Louisiana State University, whose president laments the decline in public funding for higher education, has a $1.5M lazy river forming the letters “LSU.” The University of Central Florida has the “Recovery Cove,” which includes a pool and a small lazy river exclusively for student athletes. These extravagances have been relatively modest compared to Binghamton University’s earmarked $60M gift from an anonymous donor to build a baseball stadium.
Something is wrong with this picture. Education is the engine of progress, more and more urgent as knowledge becomes a nation’s most valuable commodity. Ever since the G.I. Bill and subsequent reforms widened access to higher education from a primarily elite experience to an expectation for most young Americans, our universities have been a driving force for social mobility in the United States and a driving force for the economy.
But the sharp escalation in the price of a college education over the past four decades is one of the greatest threats to that trajectory. And when an anonymous donor shells out $60M for a baseball stadium at Binghamton University, while tuition rates climb far past the rate of inflation nationwide, philanthropy is failing to support higher education’s central purpose.
Building a lavish stadium with an earmarked donation is certainly preferable to dipping into taxpayer or tuition funds. If a donor really wants to fund a $60M baseball stadium in upstate New York that, due to severe winter weather, is likely unusable until mid-to-late March, well, c’est la vie. But with everything in life, there is an opportunity cost to consider. In 2018–19, the last year that the National Center for Education Statistics has confirmed, in-state tuition and fees at SUNY–Binghamton stood at $9,853. Thus, $60M could give full rides to 6,089 low-income, in-state students. Or the university could begin a campaign to discount tuition, which, adjusting for inflation, has risen 39% since 2008. Or, if Binghamton favors academic research, the donation could endow 20–60 professorships. All these options are preferable to a $60M baseball stadium for a team that plays roughly 10 home games a year. While the anonymous donor may have insisted on funding this project, there comes a point when university officials have a pedagogical and moral responsibility to channel negotiations toward a project that reasonably advances the core mission of the university—teaching, learning, and research.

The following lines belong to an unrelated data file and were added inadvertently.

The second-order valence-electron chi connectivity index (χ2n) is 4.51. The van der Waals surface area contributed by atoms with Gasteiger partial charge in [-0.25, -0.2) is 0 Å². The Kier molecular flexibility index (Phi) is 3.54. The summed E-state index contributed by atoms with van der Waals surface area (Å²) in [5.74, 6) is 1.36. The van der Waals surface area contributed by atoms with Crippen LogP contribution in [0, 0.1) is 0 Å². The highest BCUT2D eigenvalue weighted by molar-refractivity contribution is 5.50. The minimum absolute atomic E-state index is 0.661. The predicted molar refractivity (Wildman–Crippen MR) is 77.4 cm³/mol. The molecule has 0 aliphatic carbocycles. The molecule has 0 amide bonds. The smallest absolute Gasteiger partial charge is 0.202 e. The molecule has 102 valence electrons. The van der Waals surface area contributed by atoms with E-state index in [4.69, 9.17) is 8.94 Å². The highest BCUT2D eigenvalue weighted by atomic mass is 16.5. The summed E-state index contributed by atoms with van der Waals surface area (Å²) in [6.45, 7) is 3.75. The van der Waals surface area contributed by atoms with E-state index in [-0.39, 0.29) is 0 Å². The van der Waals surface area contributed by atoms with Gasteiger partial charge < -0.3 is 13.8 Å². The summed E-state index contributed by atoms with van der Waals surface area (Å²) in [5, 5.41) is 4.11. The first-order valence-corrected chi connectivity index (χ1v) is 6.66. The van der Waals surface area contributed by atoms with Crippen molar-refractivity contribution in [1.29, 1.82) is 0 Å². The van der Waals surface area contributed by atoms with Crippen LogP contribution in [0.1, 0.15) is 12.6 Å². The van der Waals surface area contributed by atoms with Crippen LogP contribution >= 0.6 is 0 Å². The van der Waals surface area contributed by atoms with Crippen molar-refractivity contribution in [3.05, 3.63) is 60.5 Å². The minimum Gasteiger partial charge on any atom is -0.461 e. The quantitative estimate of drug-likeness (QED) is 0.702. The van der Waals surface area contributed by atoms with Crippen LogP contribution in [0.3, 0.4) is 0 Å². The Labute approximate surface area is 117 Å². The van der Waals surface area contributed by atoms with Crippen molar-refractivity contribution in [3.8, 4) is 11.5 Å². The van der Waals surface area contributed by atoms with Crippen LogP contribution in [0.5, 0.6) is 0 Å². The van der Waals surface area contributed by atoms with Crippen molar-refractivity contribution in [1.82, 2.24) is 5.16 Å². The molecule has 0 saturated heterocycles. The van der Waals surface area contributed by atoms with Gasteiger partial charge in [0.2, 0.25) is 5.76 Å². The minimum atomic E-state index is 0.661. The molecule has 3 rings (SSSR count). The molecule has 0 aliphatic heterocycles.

Rather, the university has accepted the donation and has come up with academic justifications after the fact. The new stadium, so they argue, will build the university’s national profile, attract more students, maintain alumni support, and engage the surrounding community—all of which, in turn, will build Binghamton into a national academic and athletic powerhouse. In less words: If you build it, they will come.
The stadium-as-marketing strategy employed by Binghamton is, in many ways, indicative of the obsession with reputation and visibility that inflicts so many campuses. Any dubious investment can be justified if it contributes to a university’s “profile.” (This also ignores the fact that making it to the College World Series has maybe a tenth of the publicity value as making it to the basketball Final Four, not that Binghamton is anywhere close to qualifying for the College World Series. And even if Binghamton does gain more students via baseball, the university is competing in a zero-sum game, trying to attract students from other institutions rather than producing the actual value added of greater access that improves society.)
In other ways, Binghamton’s reasoning is symptomatic of bad choices that universities have borrowed from the public sector. Economists have been increasingly critical of municipalities subsidizing the building of sports stadiums, noting the opportunity cost of such an investment and that the promised stimulus can be created by the free market. In other words, the money spent on publicly-subsidized sports stadiums could be spent elsewhere, and while sports stadiums increase economic activity in and around the stadium, consumers would likely seek other forms of entertainment anyway, which would create the same economic impact. True, the initial capital investment is private funding in Binghamton’s case. But that does not mean the stadium will reap the benefits that university officials are promising, nor does it mean that it will not cost taxpayers in the long run, in the form of capital maintenance, marketing, and athletic recruitment.
In a short white paper, the St. Louis Federal Reserve advises against public investment in sports stadiums. “Rather than subsidizing sports stadiums, governments could finance other projects such as infrastructure or education that have the potential to increase productivity and promote economic growth.” It is a sad and ironic state of affairs when economists urge municipalities to invest in education rather than sports, and institutions of higher learning in turn choose to invest in sports rather than education.
Done right, higher education philanthropy can accomplish remarkable ends. It can limit the financial burden placed on taxpayers and families; it can fund innovative research that pushes the boundaries of human knowledge; it can maintain academic programs that are often financially neglected; and it can help raise colleges to higher standards. Instead, 2017–18 saw $46.73 billion of higher education giving, while tuition has increased nationwide and the student debt burden has reached $1.6 trillion. Those who give to higher education are not doing our universities any favors by funding endless capital projects, while ignoring very real issues that they could address. Donors who fund $60M baseball stadiums bear some responsibility for the state of higher education today, as do colleges, who need to be better advocates of their educational mission.
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